[DKH1]Reference? neurological disorder was associated with the use of

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Although there is still not enough
evidence to determine a causal relationship between the associate of GBS and anti-TNF-?
therapy. Physicians should still monitor patients who are receiving anti-TNF-?
therapy for neurologic signs and symptoms of demyelinating diseases and should
rule out other causes especially GBS presented as a paraneoplastic syndrome. If
indeed their neurological disorder was associated with the use of an anti-TNF-alpha
agent like infliximab, clinician shoulder considers stopped the agent or switching
to a different TNF-? antagonist or different class of medications.

Anti-TNF-? medications have been reported to be
associated with multiple disorders including the central and the peripheral
nerves systems 2-3. Over the years, infliximab, one of earliest anti-TNF
alpha antagonists agent for treating inflammatory
arthrtitis and complicated Crohn’s
disease with fistula hashave
been report to have rare association with severe demyelinating diseaseDKH2 MZ3  3.
GBS is defined as an acute autoimmune polyradiculoneuropathy that has rapid
evolvement within hours to days of ascending muscle weakness and sensory loss
with areflexia especially in lower extremities 3. The disease may progress to
involve the respiratory muscles causing patients to have respiratory distress
needing intubation. Diagnostic criteria for GBS include the above mentioned
physical findings with characteristic CSF findings of albuminocytologic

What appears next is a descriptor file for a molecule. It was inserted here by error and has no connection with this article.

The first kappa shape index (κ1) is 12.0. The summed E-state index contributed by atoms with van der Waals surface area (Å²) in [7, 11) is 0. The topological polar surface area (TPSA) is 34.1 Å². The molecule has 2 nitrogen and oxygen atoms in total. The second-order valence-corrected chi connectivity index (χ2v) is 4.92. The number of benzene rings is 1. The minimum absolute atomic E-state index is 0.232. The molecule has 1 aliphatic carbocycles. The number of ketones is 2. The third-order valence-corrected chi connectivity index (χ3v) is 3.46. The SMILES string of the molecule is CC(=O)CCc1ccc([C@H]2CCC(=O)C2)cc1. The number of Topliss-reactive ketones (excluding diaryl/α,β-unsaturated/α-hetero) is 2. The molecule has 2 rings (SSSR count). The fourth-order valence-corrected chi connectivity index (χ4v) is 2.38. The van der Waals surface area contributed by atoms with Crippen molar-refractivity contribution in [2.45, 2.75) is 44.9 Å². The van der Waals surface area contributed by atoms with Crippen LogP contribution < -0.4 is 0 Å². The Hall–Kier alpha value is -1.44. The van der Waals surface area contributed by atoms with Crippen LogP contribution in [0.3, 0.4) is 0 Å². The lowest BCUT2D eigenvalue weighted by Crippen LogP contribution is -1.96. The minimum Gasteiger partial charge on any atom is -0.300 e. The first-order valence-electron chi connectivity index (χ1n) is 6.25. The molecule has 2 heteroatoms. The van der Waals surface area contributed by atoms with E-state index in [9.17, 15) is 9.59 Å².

dissociation  (<50 cells/mm3) and nerve conduction study revealing slowing of nerve conduction and block in motor fibers which our reported patient have 3-4. The mechanism of how anti-TNF-? medications induce demyelination is still unclear. However, it was proposed that the class of medication may enhance antigen-presenting cell function and increase T-cell signaling 3-4. It has also speculated that TNF-? has regulatory mechanism to T-cell activities. TNF-? deficiency may lead to failure of regression of myelin specific T-cell activity to prolong the activation of T-cells. Hence, when the intrinsic TNF-? in the patient's immune system is blocked by medications like infliximab over a prolonged period, there will be increasing T-cell receptor signaling on the myelin sheath. This is thought to potentiate autoimmune response to the myelin causing autoimmune conditions like GBS 4-6. The treatments include stopped the offending agent. However, whether plasmapheresis, IVIG or system steroid would help in GBS associated with anti-TNF-? medication use is still not known. The presenting patient's condition including motor and sensory functions improved significantly after he received five days of IVIG and dexamethasone therapy. Discussion   We report a 76-year-old male with history of Crohn's colitis for 14 years, complicated by fistula formation, well controlled on infliximab therapy every 8 weeks for the past 11 years who presented to the hospital secondary to bilateral lower extremity weakness and bilateral hand weakness with loss of sensation. The symptoms started 10 days prior and progressively got worse. He said initially, he experienced paresthesia of bilateral feet that was symmetrical, which progressed proximally with upper extremity involvement in a few days. Associated symptoms included fatigue, near syncope and gait ataxia. He denied any recent history of diabetes, neuropathy, recent travel, insect bites, new medications or any recent diarrhea or viral illness. Review of system was negative for fever, chills, night sweats, dysphagia, dysarthria, change in speech or memory difficulty.  On admission, physical exam revealed normal vital signs. He was alert and oriented to person time and place followed commands. Cranial nerve two-twelve were intact bilaterally. There was decreased sensation to light touch in bilateral lower extremities but normal in bilateral upper extremities. Motor strength was 3/5 in bilateral lower extremities but normal in upper extremities. Achilles & patellar reflexes were negative bilaterally. No evidence of labored breathing. Laboratory studies done revealed negative for antinuclear antibody, rheumatoid factor, heavy metal screening hepatitis panel, human immunodeficiency virus. Electromyography and nerve conduction study were done which revealed evidence of decrease in length dependent demyelinating sensory motor peripheral neuropathy diagnostic of acute inflammatory demyelinating polyneuropathy likely Guillain-Barré syndrome (GBS). Lumbar puncture was done, cerebral spinal fluid (CSF) revealed glucose of 74 with white cell count of 2 with high protein count of 185, consistent with albumin cytologic dissociation consistent with GBS. Computed Tomography (CT) of chest and abdomen were done which did not reveal any signs of neoplastic GBS syndrome. Patient was started on dexamethasone and Intravenous Immunoglobulin (IVIG) during the hospital stay. Infliximab was stopped given suspicion for infliximab related GBS and no other clear etiology. Patient's condition improved significantly in the next few days and was sent for rehabilitation. Case Report   Tumor necrosis factor alpha (TNF-?) antagonists have been successful in the treatment of many auto-immune conditions including rheumatoid arthritis, psoriasis and inflammatory bowel disease(IBD). Infliximab , one of the oldest TNF-? inhibitors has been especially helpful in the treatment crohn's disease with complication of fistula formation. Central and peripheral demyelinating diseases caused by TNF-alpha inhibitors has been reported in many cases in the literatureDKH1  1. Introduction                                                           In the past few decades, Tumor necrosis alpha (TNF-?) antagonists have been a great success in the treatments of many debilitating disorders including inflammatory arthritis and inflammatory bowel disease (IBD). However, despite the great efficacies, anti-TNF-? agents have been reported to be associated with rare but serious demyelinating disorders affecting both the peripheral and central nervous system 1,3. However, more prospective cohort studies need to be done to determine whether anti-TNF-? agents would be an independent risk factor as a cause of these demyelinating disorders.